Pain and the Brain

April 5th, 2019

We have all experienced pain. Usually our pain is short-lived. When pain is prolonged, it can affect our mood, relationships, and outlook.

In the 1960s, Ronald Melzack and Patrick Wall introduced the gate control theory, which is a theory of pain and pain management. Melzack and Wall proposed that a gate exists between where the pain is occurring in the body and where the pain is processed in the brain. While certain activities, thoughts, and emotions open the gate (intensify pain), other experiences close the gate (reduce pain).

Among those who experience chronic pain, the physical sensations of pain can be linked to distressing emotions (e.g., sadness, frustration) and thoughts (e.g., hopelessness, memories of the injury). This is understandable.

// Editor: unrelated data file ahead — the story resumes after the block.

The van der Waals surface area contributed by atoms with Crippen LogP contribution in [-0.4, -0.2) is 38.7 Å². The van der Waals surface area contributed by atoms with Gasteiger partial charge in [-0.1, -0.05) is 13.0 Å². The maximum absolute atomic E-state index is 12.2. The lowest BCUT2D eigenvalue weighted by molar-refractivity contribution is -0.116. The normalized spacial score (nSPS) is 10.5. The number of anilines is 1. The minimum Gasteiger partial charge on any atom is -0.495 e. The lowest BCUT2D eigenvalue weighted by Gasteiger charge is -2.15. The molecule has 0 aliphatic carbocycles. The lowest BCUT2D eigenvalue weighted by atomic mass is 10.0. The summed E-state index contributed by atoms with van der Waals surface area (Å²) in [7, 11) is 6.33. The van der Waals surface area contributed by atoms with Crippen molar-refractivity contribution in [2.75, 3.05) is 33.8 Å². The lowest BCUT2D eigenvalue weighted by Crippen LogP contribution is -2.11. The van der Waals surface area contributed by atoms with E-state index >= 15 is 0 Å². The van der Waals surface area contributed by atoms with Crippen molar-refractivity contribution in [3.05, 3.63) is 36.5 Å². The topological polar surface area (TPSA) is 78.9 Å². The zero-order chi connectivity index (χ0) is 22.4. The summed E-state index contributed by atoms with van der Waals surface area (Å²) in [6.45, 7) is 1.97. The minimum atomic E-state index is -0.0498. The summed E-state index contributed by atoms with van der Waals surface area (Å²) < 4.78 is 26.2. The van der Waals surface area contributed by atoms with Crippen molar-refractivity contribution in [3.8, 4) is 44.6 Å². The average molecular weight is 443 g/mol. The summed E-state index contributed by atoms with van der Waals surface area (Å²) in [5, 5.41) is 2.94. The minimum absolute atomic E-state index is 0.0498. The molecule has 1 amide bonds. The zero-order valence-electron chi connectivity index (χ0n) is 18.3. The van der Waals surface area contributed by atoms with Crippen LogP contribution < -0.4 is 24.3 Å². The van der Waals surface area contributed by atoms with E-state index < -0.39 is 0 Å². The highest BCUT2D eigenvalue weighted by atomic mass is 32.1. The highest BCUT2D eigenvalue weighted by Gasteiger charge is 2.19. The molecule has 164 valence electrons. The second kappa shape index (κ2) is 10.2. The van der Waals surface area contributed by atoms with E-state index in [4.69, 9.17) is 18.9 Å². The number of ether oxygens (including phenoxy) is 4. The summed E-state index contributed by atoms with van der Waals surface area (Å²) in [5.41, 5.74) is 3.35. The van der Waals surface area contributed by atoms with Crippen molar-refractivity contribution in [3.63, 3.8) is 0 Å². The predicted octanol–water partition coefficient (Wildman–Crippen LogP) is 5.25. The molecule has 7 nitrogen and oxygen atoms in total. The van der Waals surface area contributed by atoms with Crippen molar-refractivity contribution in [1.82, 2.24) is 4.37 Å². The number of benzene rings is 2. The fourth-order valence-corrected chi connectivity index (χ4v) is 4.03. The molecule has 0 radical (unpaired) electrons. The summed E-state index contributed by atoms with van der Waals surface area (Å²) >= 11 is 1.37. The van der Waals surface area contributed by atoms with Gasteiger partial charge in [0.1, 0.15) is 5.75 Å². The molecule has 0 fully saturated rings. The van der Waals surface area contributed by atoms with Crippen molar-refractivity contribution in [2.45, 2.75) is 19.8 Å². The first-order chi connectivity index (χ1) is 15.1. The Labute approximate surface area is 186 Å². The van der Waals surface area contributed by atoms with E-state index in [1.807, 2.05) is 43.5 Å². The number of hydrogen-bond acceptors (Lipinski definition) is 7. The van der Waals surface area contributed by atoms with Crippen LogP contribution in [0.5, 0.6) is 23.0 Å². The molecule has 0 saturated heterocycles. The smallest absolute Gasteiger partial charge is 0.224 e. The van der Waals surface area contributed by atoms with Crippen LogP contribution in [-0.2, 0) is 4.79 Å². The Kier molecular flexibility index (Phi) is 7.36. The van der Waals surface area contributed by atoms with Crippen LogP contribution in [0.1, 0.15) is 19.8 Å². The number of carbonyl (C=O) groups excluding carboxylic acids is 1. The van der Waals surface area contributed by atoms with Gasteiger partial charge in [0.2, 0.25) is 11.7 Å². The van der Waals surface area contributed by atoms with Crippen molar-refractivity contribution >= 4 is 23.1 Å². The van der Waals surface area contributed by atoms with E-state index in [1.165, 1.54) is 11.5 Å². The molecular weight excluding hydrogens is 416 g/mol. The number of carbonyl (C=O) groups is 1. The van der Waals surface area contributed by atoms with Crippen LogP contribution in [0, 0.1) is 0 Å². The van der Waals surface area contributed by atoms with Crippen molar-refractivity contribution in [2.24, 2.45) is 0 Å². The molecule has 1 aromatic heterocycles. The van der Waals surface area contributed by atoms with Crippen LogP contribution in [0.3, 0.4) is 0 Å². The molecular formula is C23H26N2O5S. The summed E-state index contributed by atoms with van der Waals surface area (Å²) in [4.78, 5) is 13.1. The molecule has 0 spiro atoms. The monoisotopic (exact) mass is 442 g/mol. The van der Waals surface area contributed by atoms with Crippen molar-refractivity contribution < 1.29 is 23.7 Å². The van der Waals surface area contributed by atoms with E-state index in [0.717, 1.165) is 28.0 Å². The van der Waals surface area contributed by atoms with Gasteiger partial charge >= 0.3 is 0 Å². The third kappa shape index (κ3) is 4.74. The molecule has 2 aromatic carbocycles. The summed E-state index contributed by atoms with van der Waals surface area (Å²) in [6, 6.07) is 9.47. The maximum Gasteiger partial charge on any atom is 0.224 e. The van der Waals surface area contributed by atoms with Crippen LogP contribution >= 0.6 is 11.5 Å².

Discovering new ways to adapt to pain is a goal for many who suffer from chronic pain. Progressive muscle relaxation, pacing activities, and confronting thinking errors are a few gate closing strategies that we have found to be helpful for people. For further information, watch these clips about pacing ( and progressive muscle relaxation (

Guest blogger, Spencer Talbot

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One in five Canadians will experience a mental illness in their lifetime.


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